The first successful production well drilled in the Coso geothermal system in December 1981 encountered intensely fractured Mesozoic plutonic and metamorphic rocks ranging in composition from leucogranite to gabbro. The fracturing has been attributed to several mechanisms, including natural hydraulic fracturing during volcanic eruptions, thermal stresses from elevated heat flow, and extensional tectonics.[35] Permeability in the field is likely created by active normal faults that are accommodating the regional dextral transtension. The reservoir is not confined to a specific rock type. The controlling factor for the presence of hydrothermal fluids is the transtensional fracturing.

Hydrothermal System

Figure 8: Schematic east west cross section from the Coso Range through Sugarloaf Mountain [35]

The area has undergone at least three episodes of hydrothermal activity over the last 300,000 years.[25] Travertine deposits represent the earliest (300,000 YBP) hydrothermal episode, a large low- to moderate-temperature geothermal system. The second phase (238,000 YBP) produced sinter in the southern part of the current geothermal field, with fluid inclusions indicating a large high-temperature system (up to 328°C) with an upflow zone. The current hydrothermal field is partitioned into at least three weakly connected or isolated reservoirs distinguished by differences in temperatures and production fluid chemistry. While steam is locally produced in parts of the field, the geothermal field is principally a liquid-dominated system. Numerous studies, from the GPO and other governmental and academic groups, confirm that the controlling factor of the hot fluids is fracturing caused by modern tectonic forces. Figure 8 shows a schematic east- west cross section of the Coso Range through Sugarloaf Mountain. This cross section depicts the interpretation of geological and geophysical data that indicate that the origin of the high heat flow is from a rhyolite magma chamber that lies under a horst of crystalline basement rocks. It also shows the rhyolite domes that have been extruded through this basement rock.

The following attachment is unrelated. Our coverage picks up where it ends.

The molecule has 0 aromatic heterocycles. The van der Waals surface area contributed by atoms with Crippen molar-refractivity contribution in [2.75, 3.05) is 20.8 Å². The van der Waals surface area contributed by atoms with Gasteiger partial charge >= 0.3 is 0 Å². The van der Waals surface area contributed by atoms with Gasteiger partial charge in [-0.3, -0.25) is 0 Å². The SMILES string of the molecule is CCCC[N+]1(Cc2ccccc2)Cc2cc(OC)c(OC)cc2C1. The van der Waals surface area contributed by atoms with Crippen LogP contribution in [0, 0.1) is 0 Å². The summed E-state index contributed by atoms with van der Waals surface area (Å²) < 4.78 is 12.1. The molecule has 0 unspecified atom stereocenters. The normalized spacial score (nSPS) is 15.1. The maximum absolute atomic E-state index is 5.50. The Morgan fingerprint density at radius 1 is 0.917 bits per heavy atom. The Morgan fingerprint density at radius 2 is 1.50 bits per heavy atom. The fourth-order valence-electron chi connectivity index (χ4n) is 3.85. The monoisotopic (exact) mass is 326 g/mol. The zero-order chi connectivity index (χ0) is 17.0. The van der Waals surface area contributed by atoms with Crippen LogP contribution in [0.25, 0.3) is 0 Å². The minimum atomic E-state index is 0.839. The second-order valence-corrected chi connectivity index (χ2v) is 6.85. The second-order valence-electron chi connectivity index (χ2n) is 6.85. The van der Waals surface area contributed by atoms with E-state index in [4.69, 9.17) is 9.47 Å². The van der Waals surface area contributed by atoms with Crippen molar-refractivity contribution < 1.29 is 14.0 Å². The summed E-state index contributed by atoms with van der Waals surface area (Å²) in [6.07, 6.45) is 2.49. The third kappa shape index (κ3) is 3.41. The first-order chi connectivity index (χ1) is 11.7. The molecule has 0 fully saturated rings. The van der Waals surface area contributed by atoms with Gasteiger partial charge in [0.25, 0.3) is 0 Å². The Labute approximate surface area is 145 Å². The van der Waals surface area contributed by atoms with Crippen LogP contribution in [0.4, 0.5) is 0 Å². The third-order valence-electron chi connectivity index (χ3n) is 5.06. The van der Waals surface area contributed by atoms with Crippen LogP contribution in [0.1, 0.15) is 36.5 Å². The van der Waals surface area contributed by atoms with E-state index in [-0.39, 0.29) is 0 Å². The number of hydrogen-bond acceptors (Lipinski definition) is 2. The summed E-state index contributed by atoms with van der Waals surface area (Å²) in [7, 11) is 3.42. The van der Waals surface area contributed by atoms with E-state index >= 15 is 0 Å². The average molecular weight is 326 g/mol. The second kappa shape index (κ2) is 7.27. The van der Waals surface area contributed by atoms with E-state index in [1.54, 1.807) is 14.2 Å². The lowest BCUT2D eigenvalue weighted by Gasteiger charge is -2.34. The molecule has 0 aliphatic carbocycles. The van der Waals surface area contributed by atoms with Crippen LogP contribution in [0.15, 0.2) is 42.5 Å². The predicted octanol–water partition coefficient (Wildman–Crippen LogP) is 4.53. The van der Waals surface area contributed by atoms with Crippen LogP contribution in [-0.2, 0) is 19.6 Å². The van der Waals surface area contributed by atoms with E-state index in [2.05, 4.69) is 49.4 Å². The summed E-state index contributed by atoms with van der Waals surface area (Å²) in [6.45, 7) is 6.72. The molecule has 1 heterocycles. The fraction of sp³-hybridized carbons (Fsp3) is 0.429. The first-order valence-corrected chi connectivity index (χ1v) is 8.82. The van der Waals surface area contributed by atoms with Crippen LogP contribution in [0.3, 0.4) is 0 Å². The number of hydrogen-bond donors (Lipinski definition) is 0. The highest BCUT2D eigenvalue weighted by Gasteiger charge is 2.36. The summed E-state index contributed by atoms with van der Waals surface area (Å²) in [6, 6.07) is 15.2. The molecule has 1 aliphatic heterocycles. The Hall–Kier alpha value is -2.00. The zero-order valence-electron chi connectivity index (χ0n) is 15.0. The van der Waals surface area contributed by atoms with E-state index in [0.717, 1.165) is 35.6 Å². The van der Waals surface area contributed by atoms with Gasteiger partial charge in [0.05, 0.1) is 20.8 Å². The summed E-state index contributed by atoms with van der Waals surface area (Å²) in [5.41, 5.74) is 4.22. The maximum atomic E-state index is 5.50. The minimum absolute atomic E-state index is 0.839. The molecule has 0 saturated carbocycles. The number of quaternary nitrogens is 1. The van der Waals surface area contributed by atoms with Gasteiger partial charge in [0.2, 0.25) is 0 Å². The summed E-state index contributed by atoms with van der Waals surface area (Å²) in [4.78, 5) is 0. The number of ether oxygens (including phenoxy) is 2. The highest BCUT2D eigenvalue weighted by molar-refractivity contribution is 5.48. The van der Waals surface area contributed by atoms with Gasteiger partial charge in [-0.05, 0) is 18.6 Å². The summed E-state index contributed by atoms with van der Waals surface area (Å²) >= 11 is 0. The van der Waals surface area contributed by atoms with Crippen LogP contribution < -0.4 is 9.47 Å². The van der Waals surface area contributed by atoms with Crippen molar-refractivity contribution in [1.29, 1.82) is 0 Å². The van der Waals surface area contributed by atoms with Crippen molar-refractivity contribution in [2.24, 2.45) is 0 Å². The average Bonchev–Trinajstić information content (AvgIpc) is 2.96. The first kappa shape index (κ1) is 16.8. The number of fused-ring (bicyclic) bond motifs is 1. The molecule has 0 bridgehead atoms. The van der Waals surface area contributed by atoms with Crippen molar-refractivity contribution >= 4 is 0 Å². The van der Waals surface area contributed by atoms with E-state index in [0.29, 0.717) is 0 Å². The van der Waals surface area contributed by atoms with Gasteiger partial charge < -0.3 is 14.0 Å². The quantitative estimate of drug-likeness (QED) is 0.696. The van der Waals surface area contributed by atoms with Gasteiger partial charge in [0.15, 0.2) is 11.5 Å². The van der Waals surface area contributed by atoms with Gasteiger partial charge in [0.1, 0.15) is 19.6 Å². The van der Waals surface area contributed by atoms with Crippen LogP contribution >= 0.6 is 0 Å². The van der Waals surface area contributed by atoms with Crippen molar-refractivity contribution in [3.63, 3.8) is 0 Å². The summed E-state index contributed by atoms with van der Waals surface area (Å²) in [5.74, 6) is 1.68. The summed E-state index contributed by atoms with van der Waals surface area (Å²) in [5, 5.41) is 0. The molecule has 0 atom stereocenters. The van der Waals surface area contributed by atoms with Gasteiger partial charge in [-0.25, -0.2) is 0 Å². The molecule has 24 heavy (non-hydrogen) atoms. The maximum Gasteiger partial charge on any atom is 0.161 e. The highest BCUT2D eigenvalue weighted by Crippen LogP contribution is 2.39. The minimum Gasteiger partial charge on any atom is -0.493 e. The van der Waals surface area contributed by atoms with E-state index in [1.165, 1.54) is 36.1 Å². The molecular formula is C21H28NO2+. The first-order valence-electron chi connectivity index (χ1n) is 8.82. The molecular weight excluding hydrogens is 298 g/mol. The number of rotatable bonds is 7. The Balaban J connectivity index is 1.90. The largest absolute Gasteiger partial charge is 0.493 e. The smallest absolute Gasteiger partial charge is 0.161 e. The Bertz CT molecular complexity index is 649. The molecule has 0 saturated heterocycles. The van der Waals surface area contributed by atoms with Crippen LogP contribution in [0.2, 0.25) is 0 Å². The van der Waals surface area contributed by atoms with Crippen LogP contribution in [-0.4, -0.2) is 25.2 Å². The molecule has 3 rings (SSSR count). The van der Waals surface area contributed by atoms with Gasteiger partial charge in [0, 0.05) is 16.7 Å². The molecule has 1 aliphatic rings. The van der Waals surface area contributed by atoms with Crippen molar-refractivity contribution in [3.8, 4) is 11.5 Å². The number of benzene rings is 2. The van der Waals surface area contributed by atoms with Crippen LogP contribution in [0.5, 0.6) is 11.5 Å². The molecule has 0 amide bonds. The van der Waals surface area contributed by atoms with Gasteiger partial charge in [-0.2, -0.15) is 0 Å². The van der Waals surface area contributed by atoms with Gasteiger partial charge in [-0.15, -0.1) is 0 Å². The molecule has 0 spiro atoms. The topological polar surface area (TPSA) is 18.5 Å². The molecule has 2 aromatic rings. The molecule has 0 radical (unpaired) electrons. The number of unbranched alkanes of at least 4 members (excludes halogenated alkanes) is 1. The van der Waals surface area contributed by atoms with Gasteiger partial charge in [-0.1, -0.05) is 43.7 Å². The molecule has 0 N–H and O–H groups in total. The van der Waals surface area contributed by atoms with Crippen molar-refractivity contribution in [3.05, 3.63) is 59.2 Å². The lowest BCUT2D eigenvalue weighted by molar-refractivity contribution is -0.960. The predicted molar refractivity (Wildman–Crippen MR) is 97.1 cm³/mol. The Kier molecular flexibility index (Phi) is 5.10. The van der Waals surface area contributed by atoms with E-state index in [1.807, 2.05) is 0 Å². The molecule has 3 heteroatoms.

Geochemical data indicate that production is from a narrow, asymmetric plume of hydrothermal fluid originating in a southern deep reservoir flowing to the north.[36] The outflow plume is partially controlled by the distribution of fractured crystalline intrusive rocks within foliated metamorphic rocks. A smectite clay zone in the overlying metamorphic rock caps the productive zone. The source of fluid recharge for the Coso system is not known with certainty but has been thought to be either the Sierra Nevada or the Coso and Argus Ranges.[37][17]

Heat Source

Figure 9. Temperatures at depths of 5 m (a) and 10 m (b) from shallow heat flow boreholes in the Coso geothermal area [35]

The heat source for the Coso hydrothermal system is interpreted to be a silicic-magma chamber, possibly still partially molten, at a depth of about 5-8 km. Data suggest that there is an ongoing process of mafic magma intruding to relatively shallow depths. Temperature gradients in the geothermal field, determined from down-hole measurements, range between about 85-120°C/km.[38] It is estimated that the temperature at the top of the inferred magma chamber range from 425-600°C. Figure 9 shows the temperature at 5 m and 10 m below the surface measured from shallow boreholes. The areas with high temperatures are near the Devil’s Kitchen area and Sugarloaf Mountain.

Geofluid Geochemistry


Salinity (low): 5300 [39]

Salinity (high): 6500 [39]

Salinity (average): 5900 [39]

Brine Constituents:

Water Resistivity:

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NEPA-Related Analyses (1)

Below is a list of NEPA-related analyses that have been conducted in the area – and logged on OpenEI. To add an additional NEPA-related analysis, see the NEPA